Monday, October 31, 2016

Marketing 101 Part 7: The Wrap Up!

Writing a series on marketing has taught me several things.

1. It would be possible to write about this stuff every week and still not cover everything...and I am quite through with this!

2. I never say as much as I mean to, but can fill up this space quite quickly with observations.

3. There are lots of people far more qualified than I to talk about this, and I am going to leave them to it!

This is my final entry in this series, and I mean to quickly wrap up my observations!

To Review:

1. The Questions I Consider About Marketing
2. Branding: Do You Have A Logo? Do You Need One?
7. Marketing 101: The Wrap Up!

I will endeavor to go through the last few points I want to make about this subject in this series.

1. Ghosts Of Marketing Past!

1. When I was a wee, baby storyteller back in the olden days, we used carrier pigeons to get out our message. Yes, then came Western Union and ultimately the post office...the thing we now call snail mail. These days, The David rarely uses the snail mail for marketing; contracts, yes, but that is about it. 

This means we no longer send out postcards. I used to design these myself, and I enjoyed it. We used Modern Postcards back in the day because they were one of the few services that offered what we needed. Today there are lots of companies that offer services like this. 

Barely scratched the surface! The coolest thing about this is that they will print and mail the cards for you. All you have to do is send in the designs. It is a no muss no fuss type of thing. 

Personally, I love postcards, and we got an okay return. In other words, they paid for themselves plus a little extra. I, however, am not in charge of marketing in my company....The David is, and The David controls the budget.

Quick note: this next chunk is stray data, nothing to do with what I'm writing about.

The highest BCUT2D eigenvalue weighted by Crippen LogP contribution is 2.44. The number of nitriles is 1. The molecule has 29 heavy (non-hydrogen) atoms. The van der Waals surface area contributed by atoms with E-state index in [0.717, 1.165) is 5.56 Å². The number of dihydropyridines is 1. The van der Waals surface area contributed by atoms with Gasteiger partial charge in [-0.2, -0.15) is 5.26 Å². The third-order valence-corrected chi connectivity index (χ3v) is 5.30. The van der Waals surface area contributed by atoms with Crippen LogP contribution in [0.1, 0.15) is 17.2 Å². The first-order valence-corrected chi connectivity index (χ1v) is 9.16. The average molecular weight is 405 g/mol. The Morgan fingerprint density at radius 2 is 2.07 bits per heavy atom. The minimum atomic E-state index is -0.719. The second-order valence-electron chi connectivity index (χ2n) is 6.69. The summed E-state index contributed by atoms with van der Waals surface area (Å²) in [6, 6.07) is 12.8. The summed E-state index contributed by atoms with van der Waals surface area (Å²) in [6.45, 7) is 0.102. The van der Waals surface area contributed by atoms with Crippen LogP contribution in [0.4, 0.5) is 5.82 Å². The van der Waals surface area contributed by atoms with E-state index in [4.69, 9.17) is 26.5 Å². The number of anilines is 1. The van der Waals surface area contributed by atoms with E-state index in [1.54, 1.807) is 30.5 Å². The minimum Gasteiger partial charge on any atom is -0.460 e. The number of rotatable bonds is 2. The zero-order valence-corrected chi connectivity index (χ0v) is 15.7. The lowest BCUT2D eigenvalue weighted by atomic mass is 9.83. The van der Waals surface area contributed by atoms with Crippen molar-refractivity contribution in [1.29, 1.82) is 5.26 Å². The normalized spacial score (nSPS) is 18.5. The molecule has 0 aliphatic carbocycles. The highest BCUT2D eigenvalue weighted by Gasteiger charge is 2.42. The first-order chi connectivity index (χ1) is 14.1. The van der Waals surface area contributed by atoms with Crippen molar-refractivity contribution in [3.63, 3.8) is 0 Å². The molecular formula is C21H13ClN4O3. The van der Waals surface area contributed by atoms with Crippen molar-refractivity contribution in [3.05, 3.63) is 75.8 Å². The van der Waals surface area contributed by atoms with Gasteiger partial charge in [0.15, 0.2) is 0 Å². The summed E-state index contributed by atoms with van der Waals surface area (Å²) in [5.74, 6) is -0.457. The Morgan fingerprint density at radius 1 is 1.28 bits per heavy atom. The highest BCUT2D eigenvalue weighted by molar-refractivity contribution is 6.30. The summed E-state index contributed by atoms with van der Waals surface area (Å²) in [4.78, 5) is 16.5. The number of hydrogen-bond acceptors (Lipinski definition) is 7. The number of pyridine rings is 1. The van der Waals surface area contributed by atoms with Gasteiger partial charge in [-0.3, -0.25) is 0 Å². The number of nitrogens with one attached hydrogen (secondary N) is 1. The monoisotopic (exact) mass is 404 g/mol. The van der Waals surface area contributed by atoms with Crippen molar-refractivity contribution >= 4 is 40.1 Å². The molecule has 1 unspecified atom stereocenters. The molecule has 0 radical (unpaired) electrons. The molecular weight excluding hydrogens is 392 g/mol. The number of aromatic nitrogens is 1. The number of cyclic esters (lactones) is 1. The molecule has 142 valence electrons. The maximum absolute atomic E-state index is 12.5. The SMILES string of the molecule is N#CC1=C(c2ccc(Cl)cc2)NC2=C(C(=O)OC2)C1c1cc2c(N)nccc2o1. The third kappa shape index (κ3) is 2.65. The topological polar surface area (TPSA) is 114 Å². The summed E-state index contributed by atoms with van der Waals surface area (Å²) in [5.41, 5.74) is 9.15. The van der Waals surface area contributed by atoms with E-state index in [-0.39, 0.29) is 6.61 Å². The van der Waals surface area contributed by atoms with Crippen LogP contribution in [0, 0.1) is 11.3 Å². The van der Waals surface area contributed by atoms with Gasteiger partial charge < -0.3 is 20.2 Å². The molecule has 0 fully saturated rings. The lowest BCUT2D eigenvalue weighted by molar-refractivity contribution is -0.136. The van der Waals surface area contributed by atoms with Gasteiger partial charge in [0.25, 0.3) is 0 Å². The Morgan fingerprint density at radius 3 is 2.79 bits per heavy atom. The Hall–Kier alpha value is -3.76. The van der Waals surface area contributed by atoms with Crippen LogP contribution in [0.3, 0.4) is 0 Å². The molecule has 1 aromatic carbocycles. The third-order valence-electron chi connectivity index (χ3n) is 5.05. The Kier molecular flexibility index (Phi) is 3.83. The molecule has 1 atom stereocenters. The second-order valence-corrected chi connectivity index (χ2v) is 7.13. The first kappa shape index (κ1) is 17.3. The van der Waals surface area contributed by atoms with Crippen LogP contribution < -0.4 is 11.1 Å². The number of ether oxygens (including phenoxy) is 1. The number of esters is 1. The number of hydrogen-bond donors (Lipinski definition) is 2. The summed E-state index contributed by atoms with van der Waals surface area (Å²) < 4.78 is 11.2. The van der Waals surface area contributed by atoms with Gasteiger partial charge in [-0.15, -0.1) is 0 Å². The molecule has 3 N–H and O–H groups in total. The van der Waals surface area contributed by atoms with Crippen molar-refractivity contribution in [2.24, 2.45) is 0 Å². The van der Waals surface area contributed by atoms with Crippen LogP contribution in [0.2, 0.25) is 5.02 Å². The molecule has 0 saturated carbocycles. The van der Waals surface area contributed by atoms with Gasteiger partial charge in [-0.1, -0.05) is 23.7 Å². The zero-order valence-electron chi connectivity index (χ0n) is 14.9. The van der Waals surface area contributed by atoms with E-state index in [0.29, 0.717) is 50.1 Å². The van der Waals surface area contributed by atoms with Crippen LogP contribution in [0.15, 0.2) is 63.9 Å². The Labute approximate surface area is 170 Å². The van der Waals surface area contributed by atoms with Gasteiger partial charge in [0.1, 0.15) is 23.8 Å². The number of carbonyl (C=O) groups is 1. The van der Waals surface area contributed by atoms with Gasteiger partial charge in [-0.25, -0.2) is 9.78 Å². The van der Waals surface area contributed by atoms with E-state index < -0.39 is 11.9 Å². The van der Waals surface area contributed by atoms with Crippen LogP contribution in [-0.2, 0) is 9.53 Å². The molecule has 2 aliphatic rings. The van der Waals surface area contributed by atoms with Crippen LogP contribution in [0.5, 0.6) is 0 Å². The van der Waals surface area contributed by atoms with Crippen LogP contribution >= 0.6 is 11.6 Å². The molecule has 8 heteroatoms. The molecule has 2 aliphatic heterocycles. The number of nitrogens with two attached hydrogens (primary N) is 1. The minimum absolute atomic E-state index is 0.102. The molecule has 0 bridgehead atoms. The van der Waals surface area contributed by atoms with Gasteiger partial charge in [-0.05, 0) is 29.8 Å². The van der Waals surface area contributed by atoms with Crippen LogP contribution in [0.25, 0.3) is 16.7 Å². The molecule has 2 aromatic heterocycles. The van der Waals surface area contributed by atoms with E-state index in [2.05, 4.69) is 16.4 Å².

What do we do instead? We have a vigorous online marketing strategy. The David painstakingly creates comprehensive email lists of schools and libraries in every state in which we market. He also finds out exactly who is in charge of booking cultural arts events for each school. This targeted marketing is much more effective in terms of reaching our potential clients. It also allows him to include links the client can click and instantly see the product they might be buying. 

Not nearly as sexy as postcards, labor intensive, but the return is much better, and since he does it in-house it doesn't cost us a penny extra. 

2. Online or Hard Copy Directories

There are companies that ask you to pay a fee, join a directory, and let them do the marketing for you. They say their directories are distributed far and wide, and your work will end up in front of thousands upon thousands of potential clients. We have signed up for things like this in the past. We no longer use them.

Now, that does not mean these services are not worthwhile for some artists, but we were never able to track the efficacy of these services. When it comes to our marketing budget, if we are shelling out cash for something, we need to be able to track the return. If we cannot see a  return on our investment, we discontinue a service. We typically give such services like this two or three years. 

There may be artists who have found such services financially lucrative or at least a good brick in their marketing strategy, but they have never worked for us.

The reason for this is that most of our work is in schools. The contacts for schools change on a regular basis. They have lots of other ways to find artists and are not as likely to use these directories. Libraries don't seem to use them either. If you work in theaters or have some other type of venue, these might work excellently well.

3. We no longer create marketing pieces in-house. They are always outsourced.

4. Is there something you used to do that you no longer do, but someone else might want to try? Leave it in the comments section!